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United States Court of Appeals for the Seventh Circuit
May 25, 2022, Argued; September 7, 2022, Decided
Nos. 21-2946 & 21-2954
[*517] Rovner, Circuit Judge. Joseph Sheehan, an Illinois resident, would like the bankruptcy court in Illinois to enforce that court's stay against his Irish creditors. Those creditors, who are residents of Ireland, seek to sell Sheehan's Irish property to recoup their loss on loans made in Ireland, and on which Sheehan defaulted in Ireland. The bankruptcy court determined it had no personal jurisdiction over the foreign defendants and granted their motions to dismiss. The [**2] district court on appeal affirmed the orders of the bankruptcy court, and we affirm that court's judgment.
Joseph Sheehan is a retired surgeon who emigrated from Ireland several decades ago and currently lives in Winfield, Illinois. In 2006, Sheehan obtained loans from an Irish bank to buy interest in Blackrock Hospital Limited, an Irish medical company (the "Blackrock Shares"), and also to purchase personal real estate located in Ballyheigue, Ireland (the "Ballyheigue property"). In 2008, he obtained additional loans to pay for more Blackrock Shares. Both loans were secured by the Blackrock Shares themselves. Sheehan defaulted on both loans in 2010. In 2014, defendant-appellee Breccia Unlimited Company ("Breccia"), an Irish entity that also owned shares in Blackrock Hospital Limited, acquired the loans—both the loans secured by the Blackrock Shares and the Irish bank's interest in the Ballyheigue property mortgage—and proceeded to take steps to foreclose on the underlying collateral. Breccia is a private unlimited company incorporated under the laws of Ireland and maintains its principal place of business in Dublin. Sheehan sued to prevent those foreclosure efforts in Irish courts, [**3] but in July 2019, an Irish appellate court found in Breccia's favor and gave the company authorization to enforce its security interest in the Blackrock Shares and the Ballyheigue property with the aid of an Irish receiver. The Irish Supreme Court declined to disturb that final judgment. Subsequently, in December 2019, Breccia registered the Blackrock Shares in its name and appointed a receiver, defendant-appellee Damien Murran, to take possession of the Ballyheigue property, secure it, market it, and sell it. Murran is an Irish citizen who resides in Ireland and is an employee of defendant-appellee, RSM Ireland Business Advisory Limited ("RSM Ireland"). RSM Ireland is an Ireland limited liability company.1 On March 5, 2020, [*518] Breccia appointed Murran as the receiver for the Ballyheigue Property as well. Murran accepted the receivership on March 23, 2020.
On March 12, 2020, Sheehan filed a petition for Chapter 11 bankruptcy in the United States Bankruptcy Court for the Northern District of Illinois. Under the rules of the United States Bankruptcy Code, Sheehan's bankruptcy filing triggered an automatic stay applicable to "any act to obtain possession of property of the estate or of property [**4] from the estate or to exercise control over property of the estate." 11 U.S.C. § 362 (a)(3). On the same day that Sheehan filed his bankruptcy petition, he notified the Irish receiver, Murran, that he had commenced bankruptcy proceedings, and that the automatic stay barred any efforts by the receiver to exercise control over the Blackrock Shares. Several days later, on March 18, he provided the same notice to Breccia, but this time noted that the stay applied not only to the Blackrock Shares, but also to "any other property owned by Dr. Sheehan." App. 80.2 Nevertheless, Breccia, having prevailed in the Irish courts, continued, through the receiver, to take the necessary steps toward sale of the collateral securing the loans on which Sheehan had defaulted. For example, on March 13, 2020, Mur-ran entered into a contract with defendant-appellee, Irish Agricultural Development Company Unlimited ("IADC") for the sale of the Blackrock Shares.3 Like the other two companies, IADC is incorporated in Ireland, maintains its principal place of business in Ireland, and has no operations in the United States.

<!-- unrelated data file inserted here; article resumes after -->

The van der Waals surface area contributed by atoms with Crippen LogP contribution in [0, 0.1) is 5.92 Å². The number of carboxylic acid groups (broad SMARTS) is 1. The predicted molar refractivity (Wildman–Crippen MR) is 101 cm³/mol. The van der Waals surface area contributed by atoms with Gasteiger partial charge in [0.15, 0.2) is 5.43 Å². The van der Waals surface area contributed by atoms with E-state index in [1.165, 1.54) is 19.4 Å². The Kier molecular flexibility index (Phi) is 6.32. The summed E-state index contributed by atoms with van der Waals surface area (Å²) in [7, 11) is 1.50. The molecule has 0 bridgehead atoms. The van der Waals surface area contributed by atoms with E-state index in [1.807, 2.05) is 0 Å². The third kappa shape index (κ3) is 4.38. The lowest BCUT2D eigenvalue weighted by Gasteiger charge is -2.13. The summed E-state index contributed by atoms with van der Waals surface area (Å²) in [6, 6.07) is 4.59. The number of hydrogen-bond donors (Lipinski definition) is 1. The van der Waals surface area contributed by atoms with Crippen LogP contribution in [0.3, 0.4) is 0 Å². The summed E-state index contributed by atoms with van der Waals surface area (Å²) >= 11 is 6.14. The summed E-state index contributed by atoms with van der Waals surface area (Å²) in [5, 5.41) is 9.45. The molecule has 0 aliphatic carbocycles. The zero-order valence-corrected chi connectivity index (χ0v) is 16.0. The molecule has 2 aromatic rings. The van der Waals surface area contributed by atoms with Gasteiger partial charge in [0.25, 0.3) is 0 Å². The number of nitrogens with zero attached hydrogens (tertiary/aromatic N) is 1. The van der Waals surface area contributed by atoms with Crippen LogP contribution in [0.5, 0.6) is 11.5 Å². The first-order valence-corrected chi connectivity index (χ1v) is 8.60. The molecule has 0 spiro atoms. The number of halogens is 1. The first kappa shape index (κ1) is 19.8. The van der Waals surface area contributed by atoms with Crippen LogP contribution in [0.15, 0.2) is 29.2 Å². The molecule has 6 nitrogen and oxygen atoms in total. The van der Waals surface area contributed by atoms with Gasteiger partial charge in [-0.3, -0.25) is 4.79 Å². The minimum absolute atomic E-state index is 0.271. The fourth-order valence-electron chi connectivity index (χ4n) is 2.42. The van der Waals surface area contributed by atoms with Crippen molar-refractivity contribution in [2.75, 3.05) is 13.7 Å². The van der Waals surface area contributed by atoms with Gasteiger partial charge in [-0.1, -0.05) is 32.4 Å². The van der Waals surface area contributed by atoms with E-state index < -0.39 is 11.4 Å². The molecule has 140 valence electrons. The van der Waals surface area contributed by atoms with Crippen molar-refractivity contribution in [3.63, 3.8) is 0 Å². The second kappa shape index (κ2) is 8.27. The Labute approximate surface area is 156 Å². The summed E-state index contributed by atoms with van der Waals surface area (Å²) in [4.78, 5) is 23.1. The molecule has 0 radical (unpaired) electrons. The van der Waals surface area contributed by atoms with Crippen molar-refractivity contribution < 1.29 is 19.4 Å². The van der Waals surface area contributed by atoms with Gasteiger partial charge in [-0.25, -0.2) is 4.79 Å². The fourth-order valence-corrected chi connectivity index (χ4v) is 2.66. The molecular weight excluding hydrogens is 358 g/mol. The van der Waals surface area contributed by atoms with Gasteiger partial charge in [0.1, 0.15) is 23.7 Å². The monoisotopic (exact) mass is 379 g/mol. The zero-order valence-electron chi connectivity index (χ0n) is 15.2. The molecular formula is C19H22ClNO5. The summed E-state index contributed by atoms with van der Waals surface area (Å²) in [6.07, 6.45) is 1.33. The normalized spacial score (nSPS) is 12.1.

Full case includes Shepard's, Headnotes, Legal Analytics from Lex Machina, and more.
48 F.4th 513 *; 2022 U.S. App. LEXIS 25043 **
IN RE: JOSEPH C. SHEEHAN, Debtor.JOSEPH C. SHEEHAN, Plaintiff-Appellant, v. BRECCIA UNLIMITED COMPANY, et al., Defendants-Appellees.
Prior History: [**1] Appeals from the United States District Court for the Northern District of Illinois, Eastern Division. Nos. 1:20-cv-05282 & 1:20-cv-05283 — Andrea R. Wood, Judge.
Sheehan v. Breccia Unlimited Co., 2021 U.S. Dist. LEXIS 183172, 2021 WL 4355363 (N.D. Ill., Sept. 24, 2021)
personal jurisdiction, bankruptcy court, discovery, forum state, Shares, contacts, district court, defendants', receiver, motion to dismiss, minimum contact, defendant-appellee, purposefully, receivership, collateral, automatic stay, proceedings, resident, aiming, cases, loans, fictionally, liquidating, courts
Bankruptcy Law, Judicial Review, Standards of Review, Clear Error Review, Civil Procedure, Appeals, De Novo Review, De Novo Standard of Review, Jurisdiction, In Rem & Personal Jurisdiction, Constitutional Limits, Constitutional Law, Fundamental Rights, Procedural Due Process, Scope of Protection, In Personam Actions, Minimum Contacts, Due Process, Evidence, Burdens of Proof, Allocation, Automatic Stay, Scope of Stay, Claims Against Estate Property, Governments, Courts, Authority to Adjudicate, Long Arm Jurisdiction, Purposeful Availment, Foreseeability, Placement of Product in Commerce, Torts, Procedural Matters, Commencement & Prosecution, In Personam Jurisdiction, Abuse of Discretion, Discovery, Methods of Discovery, Foreign Discovery